|Posted on June 20, 2019 at 2:20 PM|
Harry Benjamin, MD was a pioneering transgender researcher in the mid-20th century. He was the first to understand the true nature of what it means to be transgender. Dr. Benjamin is considered a hero by many in the field, and by many transgender people. He worked tirelessly to shed light on the condition and to define effective treatments. His work has been carried on by hundreds of other medical and mental health professionals since his death.
The international medical association that deals with transgender issues was once known as the Harry Benjamin International Gender Dysphoria Association, but later changed its name to the World Professional Association for Transgender Health. (www.wpath.org) WPATH is officially recogized by the American Medical Association and therefore has excellent professional credibility.
On the internet, you may find older references to "Harry Benjamin Syndrome" and the HBS Fact Sheet and HBS Standard of Care. None of these are officially sanctioned. All were created by a group of older transgender men and women who wanted to end the use of mental health designations (gender dysyphoria) and substitute a purely medical diagnosis using the term Harry Benjamin Syndrome, treating it essentially as a medical birth defect.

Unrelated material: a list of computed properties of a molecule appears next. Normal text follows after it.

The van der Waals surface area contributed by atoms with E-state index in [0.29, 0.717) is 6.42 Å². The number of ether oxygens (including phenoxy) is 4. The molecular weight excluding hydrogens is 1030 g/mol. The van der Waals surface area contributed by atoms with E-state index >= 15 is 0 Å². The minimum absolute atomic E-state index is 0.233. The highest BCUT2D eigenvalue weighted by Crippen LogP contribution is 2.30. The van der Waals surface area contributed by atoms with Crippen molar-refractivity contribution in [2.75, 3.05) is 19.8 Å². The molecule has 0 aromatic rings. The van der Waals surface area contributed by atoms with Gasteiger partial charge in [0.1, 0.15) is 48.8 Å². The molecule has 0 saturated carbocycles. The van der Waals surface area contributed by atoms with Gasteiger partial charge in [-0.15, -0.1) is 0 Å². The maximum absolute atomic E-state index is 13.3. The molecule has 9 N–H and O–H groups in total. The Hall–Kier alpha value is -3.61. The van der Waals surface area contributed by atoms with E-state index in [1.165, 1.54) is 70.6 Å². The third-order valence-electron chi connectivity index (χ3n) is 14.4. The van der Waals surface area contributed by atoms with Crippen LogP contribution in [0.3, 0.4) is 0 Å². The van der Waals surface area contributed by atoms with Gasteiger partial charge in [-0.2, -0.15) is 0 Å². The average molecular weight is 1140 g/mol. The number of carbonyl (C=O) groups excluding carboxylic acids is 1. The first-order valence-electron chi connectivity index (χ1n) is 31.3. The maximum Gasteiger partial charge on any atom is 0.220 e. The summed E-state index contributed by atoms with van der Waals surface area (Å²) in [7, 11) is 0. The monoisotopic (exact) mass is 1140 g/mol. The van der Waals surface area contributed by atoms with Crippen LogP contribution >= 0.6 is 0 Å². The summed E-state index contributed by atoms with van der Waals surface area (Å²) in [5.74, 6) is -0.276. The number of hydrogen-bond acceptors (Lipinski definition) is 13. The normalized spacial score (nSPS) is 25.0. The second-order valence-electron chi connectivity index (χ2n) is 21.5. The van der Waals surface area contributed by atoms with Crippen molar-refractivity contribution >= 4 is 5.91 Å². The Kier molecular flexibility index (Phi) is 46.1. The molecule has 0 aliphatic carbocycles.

While the effort is laudable and has the support of many in the trans community, it has little support from WPATH. That's not to say that WPATH's own Standard of Care (SOC) doesn't have a lot in common with the proposed HBS Standard of Care. The general trend is toward the HBS group's ideal, but the mental health and medical communities are slow to change. Still, you will find a few older transgender people who prefer the term Harry Benjamin Syndrome (or HBS) simply because it lacks the mental health stigma associated with Gender Dysphoria.
Categories: Transgender Topics
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